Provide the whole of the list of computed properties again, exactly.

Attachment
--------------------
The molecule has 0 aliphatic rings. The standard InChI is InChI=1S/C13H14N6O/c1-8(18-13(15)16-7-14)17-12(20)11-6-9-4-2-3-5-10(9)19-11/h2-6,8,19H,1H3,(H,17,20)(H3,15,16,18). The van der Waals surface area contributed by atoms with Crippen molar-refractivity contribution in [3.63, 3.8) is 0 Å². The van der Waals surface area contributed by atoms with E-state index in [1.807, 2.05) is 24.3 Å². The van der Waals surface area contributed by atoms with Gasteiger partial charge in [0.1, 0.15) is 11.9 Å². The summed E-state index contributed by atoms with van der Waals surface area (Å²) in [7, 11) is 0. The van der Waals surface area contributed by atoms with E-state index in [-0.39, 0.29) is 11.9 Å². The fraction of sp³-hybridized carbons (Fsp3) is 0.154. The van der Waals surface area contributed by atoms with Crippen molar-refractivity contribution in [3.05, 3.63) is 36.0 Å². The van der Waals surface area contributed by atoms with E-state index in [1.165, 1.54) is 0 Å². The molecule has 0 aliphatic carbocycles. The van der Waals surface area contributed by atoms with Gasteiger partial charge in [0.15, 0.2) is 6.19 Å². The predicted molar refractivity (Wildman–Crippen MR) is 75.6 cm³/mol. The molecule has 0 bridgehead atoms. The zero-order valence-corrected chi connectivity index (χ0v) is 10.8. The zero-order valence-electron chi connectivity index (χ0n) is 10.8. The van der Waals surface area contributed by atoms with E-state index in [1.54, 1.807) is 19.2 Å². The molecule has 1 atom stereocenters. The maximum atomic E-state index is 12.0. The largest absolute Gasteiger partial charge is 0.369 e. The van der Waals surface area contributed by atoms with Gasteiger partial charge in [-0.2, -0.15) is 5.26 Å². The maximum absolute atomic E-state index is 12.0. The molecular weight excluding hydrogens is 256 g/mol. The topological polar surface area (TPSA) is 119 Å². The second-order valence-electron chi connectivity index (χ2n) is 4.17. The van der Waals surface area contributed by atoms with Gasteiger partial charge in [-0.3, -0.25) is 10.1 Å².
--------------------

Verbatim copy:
The molecule has 0 aliphatic rings. The standard InChI is InChI=1S/C13H14N6O/c1-8(18-13(15)16-7-14)17-12(20)11-6-9-4-2-3-5-10(9)19-11/h2-6,8,19H,1H3,(H,17,20)(H3,15,16,18). The van der Waals surface area contributed by atoms with Crippen molar-refractivity contribution in [3.63, 3.8) is 0 Å². The van der Waals surface area contributed by atoms with E-state index in [1.807, 2.05) is 24.3 Å². The van der Waals surface area contributed by atoms with Gasteiger partial charge in [0.1, 0.15) is 11.9 Å². The summed E-state index contributed by atoms with van der Waals surface area (Å²) in [7, 11) is 0. The van der Waals surface area contributed by atoms with E-state index in [-0.39, 0.29) is 11.9 Å². The fraction of sp³-hybridized carbons (Fsp3) is 0.154. The van der Waals surface area contributed by atoms with Crippen molar-refractivity contribution in [3.05, 3.63) is 36.0 Å². The van der Waals surface area contributed by atoms with E-state index in [1.165, 1.54) is 0 Å². The molecule has 0 aliphatic carbocycles. The van der Waals surface area contributed by atoms with Gasteiger partial charge in [0.15, 0.2) is 6.19 Å². The predicted molar refractivity (Wildman–Crippen MR) is 75.6 cm³/mol. The molecule has 0 bridgehead atoms. The zero-order valence-corrected chi connectivity index (χ0v) is 10.8. The zero-order valence-electron chi connectivity index (χ0n) is 10.8. The van der Waals surface area contributed by atoms with E-state index in [1.54, 1.807) is 19.2 Å². The molecule has 1 atom stereocenters. The maximum atomic E-state index is 12.0. The largest absolute Gasteiger partial charge is 0.369 e. The van der Waals surface area contributed by atoms with Gasteiger partial charge in [-0.2, -0.15) is 5.26 Å². The maximum absolute atomic E-state index is 12.0. The molecular weight excluding hydrogens is 256 g/mol. The topological polar surface area (TPSA) is 119 Å². The second-order valence-electron chi connectivity index (χ2n) is 4.17. The van der Waals surface area contributed by atoms with Gasteiger partial charge in [-0.3, -0.25) is 10.1 Å².